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2017 Player Profiles: Yu Darvish

After missing 2015 with Tommy John surgery, the Rangers ace was back to his old tricks in 2016. What does 2017 hold in store for him?

Tampa Bay Rays v Texas Rangers Photo by Ronald Martinez/Getty Images

If you want to catch up on all the previous 2017 player profiles, check out my archive here.

Yu Darvish has been a dominant pitcher ever since he came to our shores in back in 2012. Unfortunately, he succumbed to Tommy John surgery late in 2014 and missed all of 2015 recovering. In 2016, he picked up right where he left off, though, making a great comeback.

Although he only threw 100.1 innings, he put up a 31.7% K%, a career-low 7.5% BB%, a 3.41 ERA, 3.09 FIP, and a 3.19 xFIP. His SwStr% was a robust 12.2%, 10th best in baseball with 100 innings or more. Not bad for a guy that hadn’t pitched a game since August of 2014. The point of this post today is to see if everything else backs up those numbers and to find out if he can repeat this performance in 2017.

Let’s start with velocity and make sure it is back to his pre-TJ levels.

This Fangraphs data shows that he is right in line with his previous velocities, so no worries there. How about release point, another thing that can get messed up after an injury?

His vertical release point was actually higher than ever before. This is obviously a change, but perhaps it is actually better for him. Generally, a higher release point is better and makes it harder for hitters to see the ball. I would be more worried if it was falling, indicating a mechanics issue. I think this is another good sign.

His horizontal and vertical movement charts show (you’ll have to trust me) that neither of those have changed for any of his pitches. His pitch mix was also about the same in 2016 as in 2014. Ditto his swinging strike rates for each pitch type. His Hard% was down from 2014 and his GB% was up.

How about his exit velocity allowed? His 86.7 mph allowed is very close to the lowest (technically 31st lowest) in MLB with 100 batted balls allowed. That’s good. He’s in the lowest 75 or so on fly ball and line drive exit velocity too.

I found one flaw with his 2016: his slugging percentage allowed on offspeed pitches, which was an even 1.000 on 35 batted balls. He only threw 40 splitfinger fastballs this year, but most of them were crushed. Half of them went for homers and most of the rest did some damage. It was also his second worst pitch for getting swings and misses (ahead of only his two-seamer, but behind his fourseam). He only got 21 strikes on those forty splitters and hitters rarely chased it out of the zone, with his second lowest O-swing%.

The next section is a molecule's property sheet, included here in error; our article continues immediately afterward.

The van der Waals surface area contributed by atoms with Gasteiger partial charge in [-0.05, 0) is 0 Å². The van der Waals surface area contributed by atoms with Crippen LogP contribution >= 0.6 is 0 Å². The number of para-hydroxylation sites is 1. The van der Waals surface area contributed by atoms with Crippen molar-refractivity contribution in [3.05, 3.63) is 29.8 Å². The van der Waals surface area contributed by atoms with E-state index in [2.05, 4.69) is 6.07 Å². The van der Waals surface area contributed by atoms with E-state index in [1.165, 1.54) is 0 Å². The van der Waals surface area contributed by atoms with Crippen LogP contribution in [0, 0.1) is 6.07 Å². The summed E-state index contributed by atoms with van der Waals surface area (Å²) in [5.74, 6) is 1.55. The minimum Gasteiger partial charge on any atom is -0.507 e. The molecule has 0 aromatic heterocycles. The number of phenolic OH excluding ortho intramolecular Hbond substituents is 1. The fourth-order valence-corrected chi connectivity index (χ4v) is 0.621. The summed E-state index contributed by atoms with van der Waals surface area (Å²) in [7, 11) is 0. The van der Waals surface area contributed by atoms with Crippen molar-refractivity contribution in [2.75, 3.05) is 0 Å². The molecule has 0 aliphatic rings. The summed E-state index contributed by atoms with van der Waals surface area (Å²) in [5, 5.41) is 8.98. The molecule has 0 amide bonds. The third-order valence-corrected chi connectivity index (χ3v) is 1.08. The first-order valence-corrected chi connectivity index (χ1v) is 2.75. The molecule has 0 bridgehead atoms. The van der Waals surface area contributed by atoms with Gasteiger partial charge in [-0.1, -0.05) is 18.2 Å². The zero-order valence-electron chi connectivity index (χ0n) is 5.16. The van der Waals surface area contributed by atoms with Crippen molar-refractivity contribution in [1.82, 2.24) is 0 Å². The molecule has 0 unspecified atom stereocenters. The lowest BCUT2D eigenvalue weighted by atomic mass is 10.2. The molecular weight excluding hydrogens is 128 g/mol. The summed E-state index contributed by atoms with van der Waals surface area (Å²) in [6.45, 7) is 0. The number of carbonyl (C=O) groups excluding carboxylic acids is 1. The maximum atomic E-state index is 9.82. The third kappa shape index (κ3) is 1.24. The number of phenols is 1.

Basically, that’s it. That’s his only weakness when healthy right now. A pitch that is really his sixth pitch. He should either work to improve it (it was once a much more dangerous weapon) or ditch it and rely on his five other elite pitches. That’s right, five of his pitches had above average swinging strike rates in 2016. Five.

I should mention health here. In addition to TJ surgery, he missed five weeks with right shoulder and neck pain. Shoulder problems are always scary with pitchers, but he did come back and pitch 12 more weeks after that. Those injuries are actually his biggest fantasy weakness. He comes with lots of health risk but the skills to hang with the best non-Kershaw pitchers on the planet and certainly to compete for the AL Cy Young.

2017 Projection:

170 IP, 30% K% (11.5 K/9), 8% BB%, 3.10 ERA, 1.14 WHIP

I had to ding him for health by reducing him to 170 innings, but otherwise I expect elite numbers across the board. I might try to snag some shares in leagues in 2017 because the upside is so high. There’s just so much to like here. Tschus!